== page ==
By Bob McMahon
By Allison Babka
By Kelsey McClure
By Carolina de Busto
By Ben Westhoff and Sarah Purkrabek
By Steve Brennan
By Joseph Hess
By Allsion Babka
Listening to this sad-sack song cycle about a tumultuous marriage in crisis, you'd think the Mountain Goats' main man (and, lucky us, a regular contributor to the RFT music section) John Darnielle dreamed up the album after watching Cops. Darnielle -- sounding like a latter-day Tennessee Williams who grew up listening to John Denver -- both damns and loves his beautiful losers. On Tallahassee, he journeys on an emotional dirt road from wistful memories of early love to ballads teeming with dreams of vengeance to morbid fatalism and back again.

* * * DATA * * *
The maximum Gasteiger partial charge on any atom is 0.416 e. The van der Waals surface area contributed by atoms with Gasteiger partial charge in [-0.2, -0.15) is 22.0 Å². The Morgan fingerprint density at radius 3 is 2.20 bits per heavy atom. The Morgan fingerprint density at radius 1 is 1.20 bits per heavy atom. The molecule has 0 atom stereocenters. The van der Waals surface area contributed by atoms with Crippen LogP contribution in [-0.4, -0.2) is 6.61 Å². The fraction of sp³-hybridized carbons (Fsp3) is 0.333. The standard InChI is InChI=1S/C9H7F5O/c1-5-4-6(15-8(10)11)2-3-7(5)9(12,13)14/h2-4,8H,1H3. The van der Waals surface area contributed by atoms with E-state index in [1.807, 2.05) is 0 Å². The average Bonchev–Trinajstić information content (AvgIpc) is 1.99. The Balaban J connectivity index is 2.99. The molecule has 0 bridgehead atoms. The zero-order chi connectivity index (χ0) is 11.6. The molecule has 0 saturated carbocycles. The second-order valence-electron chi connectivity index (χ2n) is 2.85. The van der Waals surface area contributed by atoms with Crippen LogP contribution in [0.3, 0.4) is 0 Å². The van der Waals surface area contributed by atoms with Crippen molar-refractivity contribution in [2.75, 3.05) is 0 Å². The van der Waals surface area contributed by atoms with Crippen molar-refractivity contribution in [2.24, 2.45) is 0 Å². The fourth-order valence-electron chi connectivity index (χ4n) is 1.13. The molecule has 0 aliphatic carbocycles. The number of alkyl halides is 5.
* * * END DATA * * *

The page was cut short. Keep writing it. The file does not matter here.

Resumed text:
Though Darnielle doesn't muster quite the intensity of Will Oldham's curdled musings or match either the poetry of Silver Jews' Dave Berman or the musical inventiveness of Giant Sand's Howe Gelb, he's a more vivid storyteller than any of them, and more melodically inviting. Tallahassee is, of course, a musical document -- and it's in the music that Darnielle invests this moonshine-soaked marriage with a kind of grace. Some of the songs enjoy a simplicity that allows Darnielle's tenderness to shine through; others rip out self-defeating, drunken yarns with dry-eyed clarity.
Ultimately Tallahassee is so good at teasing out the mad and thrilling gorgeousness of bad love that it kind of makes you wish you were in a death-spiraling relationship of your own.